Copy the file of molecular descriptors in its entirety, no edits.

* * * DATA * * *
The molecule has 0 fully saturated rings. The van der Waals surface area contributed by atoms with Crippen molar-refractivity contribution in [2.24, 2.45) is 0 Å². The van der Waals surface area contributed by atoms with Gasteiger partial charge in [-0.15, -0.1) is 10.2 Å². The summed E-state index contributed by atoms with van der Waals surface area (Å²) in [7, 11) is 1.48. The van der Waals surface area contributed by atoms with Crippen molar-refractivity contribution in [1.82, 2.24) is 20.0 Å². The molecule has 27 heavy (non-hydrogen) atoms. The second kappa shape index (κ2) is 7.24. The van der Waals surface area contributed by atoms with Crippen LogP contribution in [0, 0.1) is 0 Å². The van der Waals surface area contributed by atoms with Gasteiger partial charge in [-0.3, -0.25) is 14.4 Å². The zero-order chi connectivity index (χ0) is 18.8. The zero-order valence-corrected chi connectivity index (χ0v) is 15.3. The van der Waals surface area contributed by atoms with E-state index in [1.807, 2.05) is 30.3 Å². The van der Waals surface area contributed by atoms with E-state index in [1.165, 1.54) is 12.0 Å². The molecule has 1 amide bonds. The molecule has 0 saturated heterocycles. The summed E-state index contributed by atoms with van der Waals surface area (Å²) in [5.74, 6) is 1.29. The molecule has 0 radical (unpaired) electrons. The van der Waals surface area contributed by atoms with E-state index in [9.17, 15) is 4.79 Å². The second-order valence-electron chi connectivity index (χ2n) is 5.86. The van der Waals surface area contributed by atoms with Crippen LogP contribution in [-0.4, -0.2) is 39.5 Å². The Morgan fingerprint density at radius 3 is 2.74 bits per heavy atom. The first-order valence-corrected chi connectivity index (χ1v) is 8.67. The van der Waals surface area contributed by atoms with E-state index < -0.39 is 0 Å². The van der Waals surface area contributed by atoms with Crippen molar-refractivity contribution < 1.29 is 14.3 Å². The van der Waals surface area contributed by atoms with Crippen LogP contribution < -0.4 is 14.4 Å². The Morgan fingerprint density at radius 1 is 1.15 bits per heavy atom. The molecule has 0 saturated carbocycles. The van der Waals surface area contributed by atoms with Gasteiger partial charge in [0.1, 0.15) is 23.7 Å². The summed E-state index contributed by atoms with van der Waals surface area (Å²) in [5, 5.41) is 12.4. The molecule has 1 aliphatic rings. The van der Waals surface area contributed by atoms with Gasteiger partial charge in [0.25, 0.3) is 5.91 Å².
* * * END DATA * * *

The molecule has 0 fully saturated rings. The van der Waals surface area contributed by atoms with Crippen molar-refractivity contribution in [2.24, 2.45) is 0 Å². The van der Waals surface area contributed by atoms with Gasteiger partial charge in [-0.15, -0.1) is 10.2 Å². The summed E-state index contributed by atoms with van der Waals surface area (Å²) in [7, 11) is 1.48. The van der Waals surface area contributed by atoms with Crippen molar-refractivity contribution in [1.82, 2.24) is 20.0 Å². The molecule has 27 heavy (non-hydrogen) atoms. The second kappa shape index (κ2) is 7.24. The van der Waals surface area contributed by atoms with Crippen LogP contribution in [0, 0.1) is 0 Å². The van der Waals surface area contributed by atoms with Gasteiger partial charge in [-0.3, -0.25) is 14.4 Å². The zero-order chi connectivity index (χ0) is 18.8. The zero-order valence-corrected chi connectivity index (χ0v) is 15.3. The van der Waals surface area contributed by atoms with E-state index in [1.807, 2.05) is 30.3 Å². The van der Waals surface area contributed by atoms with E-state index in [1.165, 1.54) is 12.0 Å². The molecule has 1 amide bonds. The molecule has 0 saturated heterocycles. The summed E-state index contributed by atoms with van der Waals surface area (Å²) in [5.74, 6) is 1.29. The molecule has 0 radical (unpaired) electrons. The van der Waals surface area contributed by atoms with E-state index in [9.17, 15) is 4.79 Å². The second-order valence-electron chi connectivity index (χ2n) is 5.86. The van der Waals surface area contributed by atoms with Crippen LogP contribution in [-0.4, -0.2) is 39.5 Å². The Morgan fingerprint density at radius 3 is 2.74 bits per heavy atom. The first-order valence-corrected chi connectivity index (χ1v) is 8.67. The van der Waals surface area contributed by atoms with E-state index < -0.39 is 0 Å². The van der Waals surface area contributed by atoms with Crippen molar-refractivity contribution < 1.29 is 14.3 Å². The van der Waals surface area contributed by atoms with Crippen LogP contribution < -0.4 is 14.4 Å². The Morgan fingerprint density at radius 1 is 1.15 bits per heavy atom. The molecule has 0 saturated carbocycles. The van der Waals surface area contributed by atoms with Gasteiger partial charge in [0.1, 0.15) is 23.7 Å². The summed E-state index contributed by atoms with van der Waals surface area (Å²) in [5, 5.41) is 12.4. The molecule has 1 aliphatic rings. The van der Waals surface area contributed by atoms with Gasteiger partial charge in [0.25, 0.3) is 5.91 Å².